2020 gave us all a new perspective on what “business resilience” truly means. We all saw businesses that were forced to close due to the stress of the COVID-19 pandemic. Many that survived, did so because they were forced to pivot operationally. They adapted to consumer demands so they could stay in business. Many turned to ecommerce as a way of surviving. And now they are thriving!
Before you say “ecommerce could not possibly work for my company” let’s look at some of reasons why it has worked for others.
Many businesses lost revenue and/or were forced to lay off employees last year due to quarantine restrictions and social-distancing measures. Fortunately, the Internet means that instead of closing your doors, you can redirect time and energy into an ecommerce store.
Your customers still want the option to purchase their favourite products. They still need your services. An ecommerce store allows them to buy from you without direct physical contact. They can peruse your website, place their order and have it delivered safely and conveniently. From a customer perspective – what more could you want?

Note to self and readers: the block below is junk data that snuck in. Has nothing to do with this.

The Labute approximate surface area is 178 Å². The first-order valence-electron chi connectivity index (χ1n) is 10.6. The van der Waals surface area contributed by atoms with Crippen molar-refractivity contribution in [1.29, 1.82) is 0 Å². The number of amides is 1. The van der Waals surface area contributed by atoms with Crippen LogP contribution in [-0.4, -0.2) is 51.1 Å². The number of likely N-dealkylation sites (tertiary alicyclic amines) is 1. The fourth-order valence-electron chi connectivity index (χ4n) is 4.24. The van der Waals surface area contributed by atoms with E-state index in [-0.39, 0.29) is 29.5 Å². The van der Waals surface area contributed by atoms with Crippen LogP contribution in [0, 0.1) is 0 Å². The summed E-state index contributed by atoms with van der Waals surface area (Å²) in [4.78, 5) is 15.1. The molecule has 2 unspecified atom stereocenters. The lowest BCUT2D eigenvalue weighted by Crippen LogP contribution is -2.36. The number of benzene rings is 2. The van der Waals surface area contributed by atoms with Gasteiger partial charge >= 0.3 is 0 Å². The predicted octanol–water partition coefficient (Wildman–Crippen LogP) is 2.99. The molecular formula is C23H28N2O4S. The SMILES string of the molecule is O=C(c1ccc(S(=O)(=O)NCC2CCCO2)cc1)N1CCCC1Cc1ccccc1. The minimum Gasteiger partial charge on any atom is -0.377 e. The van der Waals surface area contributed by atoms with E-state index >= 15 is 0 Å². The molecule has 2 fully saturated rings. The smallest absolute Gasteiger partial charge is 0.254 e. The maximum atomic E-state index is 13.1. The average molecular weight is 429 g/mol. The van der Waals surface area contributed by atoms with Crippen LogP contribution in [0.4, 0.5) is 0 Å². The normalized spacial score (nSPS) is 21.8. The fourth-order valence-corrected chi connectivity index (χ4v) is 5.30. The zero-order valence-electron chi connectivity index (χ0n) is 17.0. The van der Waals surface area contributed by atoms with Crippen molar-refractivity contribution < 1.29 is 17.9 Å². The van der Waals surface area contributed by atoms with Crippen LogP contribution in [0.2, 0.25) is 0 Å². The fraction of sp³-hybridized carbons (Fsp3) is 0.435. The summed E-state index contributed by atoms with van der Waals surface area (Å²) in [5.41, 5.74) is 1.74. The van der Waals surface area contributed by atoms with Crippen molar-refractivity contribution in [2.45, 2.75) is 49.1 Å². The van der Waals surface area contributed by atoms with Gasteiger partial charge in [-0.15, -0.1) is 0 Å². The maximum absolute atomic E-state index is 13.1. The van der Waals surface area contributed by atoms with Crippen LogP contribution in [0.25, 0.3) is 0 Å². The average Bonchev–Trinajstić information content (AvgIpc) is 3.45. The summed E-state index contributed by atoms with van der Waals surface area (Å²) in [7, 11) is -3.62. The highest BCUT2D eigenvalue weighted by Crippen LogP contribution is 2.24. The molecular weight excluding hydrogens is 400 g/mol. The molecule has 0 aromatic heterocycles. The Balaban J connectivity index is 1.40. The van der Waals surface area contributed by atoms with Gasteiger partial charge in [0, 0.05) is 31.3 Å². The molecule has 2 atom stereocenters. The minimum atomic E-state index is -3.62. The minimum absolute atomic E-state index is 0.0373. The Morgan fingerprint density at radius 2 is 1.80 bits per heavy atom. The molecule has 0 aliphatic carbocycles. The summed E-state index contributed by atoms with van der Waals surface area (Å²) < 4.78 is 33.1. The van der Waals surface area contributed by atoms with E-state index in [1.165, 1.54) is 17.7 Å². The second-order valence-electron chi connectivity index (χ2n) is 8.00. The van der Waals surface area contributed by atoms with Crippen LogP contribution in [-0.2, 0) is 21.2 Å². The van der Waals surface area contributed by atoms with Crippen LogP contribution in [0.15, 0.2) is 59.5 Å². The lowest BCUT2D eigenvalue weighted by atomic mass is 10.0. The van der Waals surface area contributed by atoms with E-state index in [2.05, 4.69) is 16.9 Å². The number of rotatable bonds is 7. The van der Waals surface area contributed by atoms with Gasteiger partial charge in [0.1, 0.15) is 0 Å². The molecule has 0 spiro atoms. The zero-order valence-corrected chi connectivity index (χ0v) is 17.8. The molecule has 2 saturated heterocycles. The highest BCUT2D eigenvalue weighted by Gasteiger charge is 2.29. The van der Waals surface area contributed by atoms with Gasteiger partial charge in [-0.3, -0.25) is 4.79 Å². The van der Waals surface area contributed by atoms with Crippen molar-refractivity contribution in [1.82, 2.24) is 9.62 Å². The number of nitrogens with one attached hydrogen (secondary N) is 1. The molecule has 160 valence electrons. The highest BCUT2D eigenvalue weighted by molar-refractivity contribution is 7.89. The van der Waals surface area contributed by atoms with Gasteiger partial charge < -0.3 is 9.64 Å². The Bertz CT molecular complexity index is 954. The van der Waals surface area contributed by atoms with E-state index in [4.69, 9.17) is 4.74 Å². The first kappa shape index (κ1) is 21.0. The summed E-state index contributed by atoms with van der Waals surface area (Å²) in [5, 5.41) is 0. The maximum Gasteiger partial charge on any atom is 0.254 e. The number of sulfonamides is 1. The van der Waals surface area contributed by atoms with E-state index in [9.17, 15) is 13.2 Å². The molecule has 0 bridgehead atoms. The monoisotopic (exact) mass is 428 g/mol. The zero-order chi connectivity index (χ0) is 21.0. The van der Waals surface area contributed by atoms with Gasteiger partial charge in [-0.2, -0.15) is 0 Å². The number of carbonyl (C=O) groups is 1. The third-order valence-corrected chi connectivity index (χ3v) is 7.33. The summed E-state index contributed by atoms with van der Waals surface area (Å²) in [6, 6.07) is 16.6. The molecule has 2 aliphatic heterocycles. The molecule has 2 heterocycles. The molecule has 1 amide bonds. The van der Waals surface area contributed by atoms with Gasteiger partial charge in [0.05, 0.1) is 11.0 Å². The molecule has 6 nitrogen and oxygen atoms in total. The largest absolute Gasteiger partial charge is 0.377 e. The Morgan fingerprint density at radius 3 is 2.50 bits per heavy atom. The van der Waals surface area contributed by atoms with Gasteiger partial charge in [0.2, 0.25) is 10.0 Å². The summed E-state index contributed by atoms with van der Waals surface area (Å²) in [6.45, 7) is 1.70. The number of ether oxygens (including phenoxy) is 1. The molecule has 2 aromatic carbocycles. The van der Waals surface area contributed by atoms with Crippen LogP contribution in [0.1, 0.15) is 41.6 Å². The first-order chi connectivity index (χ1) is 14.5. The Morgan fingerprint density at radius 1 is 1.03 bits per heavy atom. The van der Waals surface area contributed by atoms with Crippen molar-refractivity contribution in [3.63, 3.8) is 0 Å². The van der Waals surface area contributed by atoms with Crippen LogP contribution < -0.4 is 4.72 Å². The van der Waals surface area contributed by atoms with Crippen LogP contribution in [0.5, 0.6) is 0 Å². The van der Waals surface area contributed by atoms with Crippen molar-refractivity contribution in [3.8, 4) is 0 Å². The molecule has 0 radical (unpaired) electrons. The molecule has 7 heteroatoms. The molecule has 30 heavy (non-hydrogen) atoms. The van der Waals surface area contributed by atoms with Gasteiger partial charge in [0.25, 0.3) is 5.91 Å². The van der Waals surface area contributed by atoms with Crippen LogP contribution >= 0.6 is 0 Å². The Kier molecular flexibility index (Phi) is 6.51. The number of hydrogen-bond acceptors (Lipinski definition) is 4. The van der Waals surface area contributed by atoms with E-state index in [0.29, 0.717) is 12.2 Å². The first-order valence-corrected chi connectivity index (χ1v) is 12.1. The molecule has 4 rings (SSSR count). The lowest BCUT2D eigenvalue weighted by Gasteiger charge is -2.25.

Here are some examples that may apply to your business:
It was not surprising to hear about all the businesses that were forced to close their doors last year. But it was surprising that so many are now doing better than ever before – all because they adapted to using Internet technology and ecommerce in their daily operations.
Freshchoy’s — this wholesale supplier of fruits and vegetables to Chinese restaurants in Melbourne had to think fast during the food service lockdown. They now deliver to a network of 8,000 private individuals using digital ordering.
Wine Depot — this company was already internet-based, but to support sales, they now offer same-day delivery on wine sales. They are also helping wineries gain more exposure through a special marketing campaign.
St Ali Café — this South Melbourne restaurant adapted by adding online grocery sales, manufacturing sanitisers and distributing face masks. Thei